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Top Ten IT Trends for 2013—Trends 5 and 6

by Hu Yoshida on Dec 19, 2012

Trend 5: New Requirements for Entry-level Enterprise Storage Systems

Up till now, the price gap between midrange and enterprise storage architectures has been very wide forcing midrange customers to opt for midrange systems at the sacrifice of enterprise scalability and functionality. Recently, the adoption of server virtualization in the midrange market has dramatically changed the requirements for midrange storage systems. Virtual servers are scaling up with multiple virtual machines and virtual desktops, requiring enterprise storage systems that can scale with each additional system image. Midrange storage systems, on the other hand, are not designed to scale up due to their dual controller, active/passive cache architecture. Midrange customers that adopt virtual servers will need to match those servers with enterprise storage systems architected with multicore processors that can load balance across a global cache and offload data movement functions to hardware ASICs. An entry-level enterprise storage system must have all of the capability of an enterprise storage system but on a smaller scale, at a lower cost, and in the 19-inch rack form factor for midrange systems. An entry-level enterprise storage system must be able to support hundreds of virtual machines, thousands of virtual desktops and have the ability to virtualize across tiers of external storage systems. In 2013, I project that we will see greater demand for these capabilities in midrange storage solutions.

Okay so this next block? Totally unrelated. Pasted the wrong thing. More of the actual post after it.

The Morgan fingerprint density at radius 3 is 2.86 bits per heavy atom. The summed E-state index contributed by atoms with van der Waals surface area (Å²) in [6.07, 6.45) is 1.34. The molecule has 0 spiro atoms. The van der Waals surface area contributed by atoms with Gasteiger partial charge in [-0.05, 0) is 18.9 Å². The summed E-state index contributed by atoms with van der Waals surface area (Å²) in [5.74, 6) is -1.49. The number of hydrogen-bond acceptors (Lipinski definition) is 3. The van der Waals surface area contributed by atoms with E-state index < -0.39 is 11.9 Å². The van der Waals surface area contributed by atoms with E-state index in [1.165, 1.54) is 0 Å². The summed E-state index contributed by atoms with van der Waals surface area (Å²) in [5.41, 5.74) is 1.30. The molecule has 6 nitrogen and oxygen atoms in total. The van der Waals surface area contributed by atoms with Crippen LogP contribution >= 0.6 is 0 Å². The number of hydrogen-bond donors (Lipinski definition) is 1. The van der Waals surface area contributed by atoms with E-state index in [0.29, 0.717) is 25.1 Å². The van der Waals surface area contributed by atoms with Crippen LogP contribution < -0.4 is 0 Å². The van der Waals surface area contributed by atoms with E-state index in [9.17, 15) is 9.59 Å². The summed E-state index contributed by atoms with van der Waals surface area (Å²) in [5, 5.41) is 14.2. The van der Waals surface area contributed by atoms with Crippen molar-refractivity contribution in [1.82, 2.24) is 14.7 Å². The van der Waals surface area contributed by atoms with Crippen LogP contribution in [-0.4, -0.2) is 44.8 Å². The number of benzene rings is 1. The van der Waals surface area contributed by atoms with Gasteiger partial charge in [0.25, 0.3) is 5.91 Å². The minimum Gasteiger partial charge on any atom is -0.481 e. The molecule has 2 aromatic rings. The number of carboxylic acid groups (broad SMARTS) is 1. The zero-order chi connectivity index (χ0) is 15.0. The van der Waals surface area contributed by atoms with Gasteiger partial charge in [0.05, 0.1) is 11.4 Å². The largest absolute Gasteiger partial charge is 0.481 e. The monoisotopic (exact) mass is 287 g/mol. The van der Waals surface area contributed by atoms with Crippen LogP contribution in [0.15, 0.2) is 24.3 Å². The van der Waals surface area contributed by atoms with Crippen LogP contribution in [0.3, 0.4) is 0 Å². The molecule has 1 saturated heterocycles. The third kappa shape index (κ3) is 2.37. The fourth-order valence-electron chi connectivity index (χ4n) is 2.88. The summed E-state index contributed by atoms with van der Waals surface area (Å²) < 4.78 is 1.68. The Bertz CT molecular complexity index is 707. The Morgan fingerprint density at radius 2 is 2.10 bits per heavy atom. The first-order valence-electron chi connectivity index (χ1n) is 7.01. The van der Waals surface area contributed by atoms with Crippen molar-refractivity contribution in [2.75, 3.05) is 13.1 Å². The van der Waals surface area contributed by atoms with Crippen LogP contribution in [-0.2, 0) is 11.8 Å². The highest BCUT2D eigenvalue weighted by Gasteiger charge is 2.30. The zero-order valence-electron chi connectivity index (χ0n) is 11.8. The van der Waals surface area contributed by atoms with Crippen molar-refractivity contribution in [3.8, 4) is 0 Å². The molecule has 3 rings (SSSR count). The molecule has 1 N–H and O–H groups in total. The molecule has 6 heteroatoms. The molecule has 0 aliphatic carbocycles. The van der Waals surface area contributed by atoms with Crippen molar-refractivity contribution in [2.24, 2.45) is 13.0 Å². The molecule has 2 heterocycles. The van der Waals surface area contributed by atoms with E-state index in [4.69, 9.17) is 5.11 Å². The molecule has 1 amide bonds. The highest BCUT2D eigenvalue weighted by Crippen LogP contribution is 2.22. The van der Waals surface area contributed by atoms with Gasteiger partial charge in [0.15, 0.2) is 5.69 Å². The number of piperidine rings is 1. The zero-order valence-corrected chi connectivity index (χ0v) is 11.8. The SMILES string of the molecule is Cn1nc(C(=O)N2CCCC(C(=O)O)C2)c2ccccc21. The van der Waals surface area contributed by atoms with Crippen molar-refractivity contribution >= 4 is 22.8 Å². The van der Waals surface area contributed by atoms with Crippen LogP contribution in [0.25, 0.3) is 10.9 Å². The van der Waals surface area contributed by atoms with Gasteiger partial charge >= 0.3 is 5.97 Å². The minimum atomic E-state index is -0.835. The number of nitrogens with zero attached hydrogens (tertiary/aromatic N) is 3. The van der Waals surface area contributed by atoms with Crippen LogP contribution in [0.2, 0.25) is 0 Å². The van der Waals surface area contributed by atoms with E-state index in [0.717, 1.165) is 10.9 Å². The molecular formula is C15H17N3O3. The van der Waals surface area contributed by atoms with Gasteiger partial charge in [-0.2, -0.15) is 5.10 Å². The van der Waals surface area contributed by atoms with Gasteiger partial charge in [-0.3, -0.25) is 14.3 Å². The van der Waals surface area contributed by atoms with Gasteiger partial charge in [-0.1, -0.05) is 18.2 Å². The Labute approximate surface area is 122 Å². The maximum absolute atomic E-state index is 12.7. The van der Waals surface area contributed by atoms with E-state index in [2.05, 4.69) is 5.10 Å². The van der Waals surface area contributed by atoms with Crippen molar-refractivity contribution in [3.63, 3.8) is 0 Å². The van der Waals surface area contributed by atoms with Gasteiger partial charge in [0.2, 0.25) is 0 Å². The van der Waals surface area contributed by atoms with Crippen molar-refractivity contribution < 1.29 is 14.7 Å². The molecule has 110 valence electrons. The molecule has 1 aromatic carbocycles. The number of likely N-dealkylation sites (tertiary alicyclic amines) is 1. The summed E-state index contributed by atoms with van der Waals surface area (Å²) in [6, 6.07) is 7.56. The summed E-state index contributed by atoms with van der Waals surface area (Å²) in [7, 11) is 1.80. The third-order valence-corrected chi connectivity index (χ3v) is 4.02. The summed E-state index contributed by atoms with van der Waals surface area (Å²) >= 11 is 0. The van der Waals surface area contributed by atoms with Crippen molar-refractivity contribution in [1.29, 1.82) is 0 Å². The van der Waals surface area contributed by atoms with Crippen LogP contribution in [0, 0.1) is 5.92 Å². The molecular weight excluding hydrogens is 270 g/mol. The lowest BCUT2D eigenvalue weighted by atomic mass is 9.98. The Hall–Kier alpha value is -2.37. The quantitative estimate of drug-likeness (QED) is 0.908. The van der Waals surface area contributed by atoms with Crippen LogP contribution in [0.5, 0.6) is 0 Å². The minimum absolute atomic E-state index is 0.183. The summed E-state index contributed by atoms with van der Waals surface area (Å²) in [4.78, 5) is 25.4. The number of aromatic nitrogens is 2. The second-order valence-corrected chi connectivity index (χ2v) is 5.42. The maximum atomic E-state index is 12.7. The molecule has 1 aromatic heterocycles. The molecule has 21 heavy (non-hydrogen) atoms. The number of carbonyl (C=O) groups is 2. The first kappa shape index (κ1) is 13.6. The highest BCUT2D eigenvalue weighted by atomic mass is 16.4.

Trend 6: The Need for Object-Based File Systems

The growth of big data is mainly driven by unstructured data, which requires larger, more scalable file systems. Traditional file systems with rigid hierarchical directory structures are not able to scale to the millions of objects and petabytes of storage that will be required in 2013. The object-based file systems will become essential for solving these problems. This is because an object-based file system provides a layer of abstraction between how the user accesses data and how that data is stored, giving the file system more capacity, flexibility and efficiency in managing, storing, accessing and moving data.

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